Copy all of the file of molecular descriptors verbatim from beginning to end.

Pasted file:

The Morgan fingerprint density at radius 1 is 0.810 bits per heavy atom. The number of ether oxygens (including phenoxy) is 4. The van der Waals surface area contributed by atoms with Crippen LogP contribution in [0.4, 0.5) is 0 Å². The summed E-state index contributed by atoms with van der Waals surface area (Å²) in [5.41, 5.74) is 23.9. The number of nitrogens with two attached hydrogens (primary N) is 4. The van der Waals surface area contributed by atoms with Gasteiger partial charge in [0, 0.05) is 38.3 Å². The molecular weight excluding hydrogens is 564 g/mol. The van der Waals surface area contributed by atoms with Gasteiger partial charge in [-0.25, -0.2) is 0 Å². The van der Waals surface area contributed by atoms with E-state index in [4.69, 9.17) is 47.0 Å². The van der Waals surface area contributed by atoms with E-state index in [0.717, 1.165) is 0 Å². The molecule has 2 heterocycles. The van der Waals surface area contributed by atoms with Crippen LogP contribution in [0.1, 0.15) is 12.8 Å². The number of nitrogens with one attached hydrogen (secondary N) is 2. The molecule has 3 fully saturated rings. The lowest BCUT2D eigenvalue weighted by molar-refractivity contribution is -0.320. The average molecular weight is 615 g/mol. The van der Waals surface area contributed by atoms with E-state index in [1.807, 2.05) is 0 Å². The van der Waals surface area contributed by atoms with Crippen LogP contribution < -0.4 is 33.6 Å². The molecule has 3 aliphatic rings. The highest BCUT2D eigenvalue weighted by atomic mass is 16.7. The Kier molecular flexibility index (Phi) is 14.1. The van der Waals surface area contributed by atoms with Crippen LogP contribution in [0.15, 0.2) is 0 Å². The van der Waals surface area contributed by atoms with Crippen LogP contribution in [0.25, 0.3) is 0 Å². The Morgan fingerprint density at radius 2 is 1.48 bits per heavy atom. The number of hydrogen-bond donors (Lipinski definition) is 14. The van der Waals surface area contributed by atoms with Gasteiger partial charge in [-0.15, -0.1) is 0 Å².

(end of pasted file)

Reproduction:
The Morgan fingerprint density at radius 1 is 0.810 bits per heavy atom. The number of ether oxygens (including phenoxy) is 4. The van der Waals surface area contributed by atoms with Crippen LogP contribution in [0.4, 0.5) is 0 Å². The summed E-state index contributed by atoms with van der Waals surface area (Å²) in [5.41, 5.74) is 23.9. The number of nitrogens with two attached hydrogens (primary N) is 4. The van der Waals surface area contributed by atoms with Gasteiger partial charge in [0, 0.05) is 38.3 Å². The molecular weight excluding hydrogens is 564 g/mol. The van der Waals surface area contributed by atoms with Gasteiger partial charge in [-0.25, -0.2) is 0 Å². The van der Waals surface area contributed by atoms with E-state index in [4.69, 9.17) is 47.0 Å². The van der Waals surface area contributed by atoms with E-state index in [0.717, 1.165) is 0 Å². The molecule has 2 heterocycles. The van der Waals surface area contributed by atoms with Crippen LogP contribution in [0.1, 0.15) is 12.8 Å². The number of nitrogens with one attached hydrogen (secondary N) is 2. The molecule has 3 fully saturated rings. The lowest BCUT2D eigenvalue weighted by molar-refractivity contribution is -0.320. The average molecular weight is 615 g/mol. The van der Waals surface area contributed by atoms with E-state index in [1.807, 2.05) is 0 Å². The van der Waals surface area contributed by atoms with Crippen LogP contribution < -0.4 is 33.6 Å². The molecule has 3 aliphatic rings. The highest BCUT2D eigenvalue weighted by atomic mass is 16.7. The Kier molecular flexibility index (Phi) is 14.1. The van der Waals surface area contributed by atoms with Crippen LogP contribution in [0.15, 0.2) is 0 Å². The van der Waals surface area contributed by atoms with Crippen LogP contribution in [0.25, 0.3) is 0 Å². The Morgan fingerprint density at radius 2 is 1.48 bits per heavy atom. The number of hydrogen-bond donors (Lipinski definition) is 14. The van der Waals surface area contributed by atoms with Gasteiger partial charge in [-0.15, -0.1) is 0 Å².